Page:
Haiti beach © Photo Atlas
Sad to say that when Christopher Columbus first stumbled across the island of Hispaniola in 1492 he little realised that it would become divided into two distinct Republics, with half of its lush landscape headed for criminal and political strife. The Republic of Haiti, once known as 'the pearl of the Caribbean', shares this island with the Dominican Republic, but it seems the two countries are worlds apart. One is a tourism magnet, the other largely a pariah where only the brave set foot.
Haiti is a fascinating country, its people friendly and energetic, but a combination of crime, civil disturbance and a mysterious voodoo religion have left most of it high and dry on the world tourism map. It was one of France's richest colonies, but today Haiti languishes as one of the world's poorest nations, its politics descended into chaos, its natural resources plundered, and corruption and crime rife.
Haiti was struck by a catastrophic earthquake in January 2010 that killed nearly 300,000 people and devastated local infrastructure. Many major landmarks in Port-au-Prince were destroyed, including the Presidential Palace, Port-au-Prince Cathedral, and the National Assembly building. Local infrastructure was all but destroyed, and hospitals, communication systems, and transport are basically non-existent. Tourism is discouraged, but intrepid travellers intent on visiting will find many volunteer opportunities in the embattled country.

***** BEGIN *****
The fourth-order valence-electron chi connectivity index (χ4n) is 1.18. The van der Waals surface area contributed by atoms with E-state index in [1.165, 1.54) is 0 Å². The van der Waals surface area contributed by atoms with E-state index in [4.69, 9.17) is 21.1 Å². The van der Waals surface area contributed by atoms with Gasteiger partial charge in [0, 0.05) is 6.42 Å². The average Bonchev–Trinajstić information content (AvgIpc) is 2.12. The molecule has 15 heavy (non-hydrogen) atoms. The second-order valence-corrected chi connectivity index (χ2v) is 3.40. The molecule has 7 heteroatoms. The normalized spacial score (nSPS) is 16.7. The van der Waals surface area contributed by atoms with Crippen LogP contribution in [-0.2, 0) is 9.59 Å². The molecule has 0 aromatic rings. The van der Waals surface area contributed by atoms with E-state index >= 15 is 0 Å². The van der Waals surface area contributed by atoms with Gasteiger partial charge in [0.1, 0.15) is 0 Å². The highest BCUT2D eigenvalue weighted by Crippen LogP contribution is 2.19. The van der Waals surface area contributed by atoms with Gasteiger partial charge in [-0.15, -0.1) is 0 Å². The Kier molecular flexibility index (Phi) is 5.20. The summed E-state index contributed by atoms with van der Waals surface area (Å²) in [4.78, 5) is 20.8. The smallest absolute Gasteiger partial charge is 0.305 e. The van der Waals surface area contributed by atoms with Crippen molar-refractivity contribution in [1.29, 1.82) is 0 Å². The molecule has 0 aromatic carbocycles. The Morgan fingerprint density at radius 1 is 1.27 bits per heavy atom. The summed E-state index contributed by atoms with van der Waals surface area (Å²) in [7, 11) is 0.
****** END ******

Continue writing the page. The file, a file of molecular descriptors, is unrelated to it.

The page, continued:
The fact that dozens of sleek cruise liners still visit a corner of Haiti is proof that there is light in the darkness. The glittering white liners head out from Miami, USA, to disgorge passengers on day visits to the cordoned off port of Labadee, adjacent to Haiti's colourful city of Cap-Haitien, on a bay on the northern coast. Here visitors are assured of their safety as they shop for souvenirs, sample local cuisine and generally enjoy themselves.
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